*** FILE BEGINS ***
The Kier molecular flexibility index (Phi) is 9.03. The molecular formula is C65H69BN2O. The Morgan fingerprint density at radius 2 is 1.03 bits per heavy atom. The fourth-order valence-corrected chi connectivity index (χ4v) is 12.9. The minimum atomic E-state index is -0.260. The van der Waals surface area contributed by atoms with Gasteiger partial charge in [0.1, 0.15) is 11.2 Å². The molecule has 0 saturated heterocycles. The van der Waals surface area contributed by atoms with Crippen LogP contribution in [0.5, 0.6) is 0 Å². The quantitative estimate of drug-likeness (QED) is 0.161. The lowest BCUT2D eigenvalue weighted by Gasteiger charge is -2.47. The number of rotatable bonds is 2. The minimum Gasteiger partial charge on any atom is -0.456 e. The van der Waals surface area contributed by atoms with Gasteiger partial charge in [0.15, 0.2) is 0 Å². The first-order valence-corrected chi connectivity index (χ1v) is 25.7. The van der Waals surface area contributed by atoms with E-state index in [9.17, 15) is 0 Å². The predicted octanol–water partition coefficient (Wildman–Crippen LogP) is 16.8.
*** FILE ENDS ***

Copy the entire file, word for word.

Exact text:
The Kier molecular flexibility index (Phi) is 9.03. The molecular formula is C65H69BN2O. The Morgan fingerprint density at radius 2 is 1.03 bits per heavy atom. The fourth-order valence-corrected chi connectivity index (χ4v) is 12.9. The minimum atomic E-state index is -0.260. The van der Waals surface area contributed by atoms with Gasteiger partial charge in [0.1, 0.15) is 11.2 Å². The molecule has 0 saturated heterocycles. The van der Waals surface area contributed by atoms with Crippen LogP contribution in [0.5, 0.6) is 0 Å². The quantitative estimate of drug-likeness (QED) is 0.161. The lowest BCUT2D eigenvalue weighted by Gasteiger charge is -2.47. The number of rotatable bonds is 2. The minimum Gasteiger partial charge on any atom is -0.456 e. The van der Waals surface area contributed by atoms with Gasteiger partial charge in [0.15, 0.2) is 0 Å². The first-order valence-corrected chi connectivity index (χ1v) is 25.7. The van der Waals surface area contributed by atoms with E-state index in [9.17, 15) is 0 Å². The predicted octanol–water partition coefficient (Wildman–Crippen LogP) is 16.8.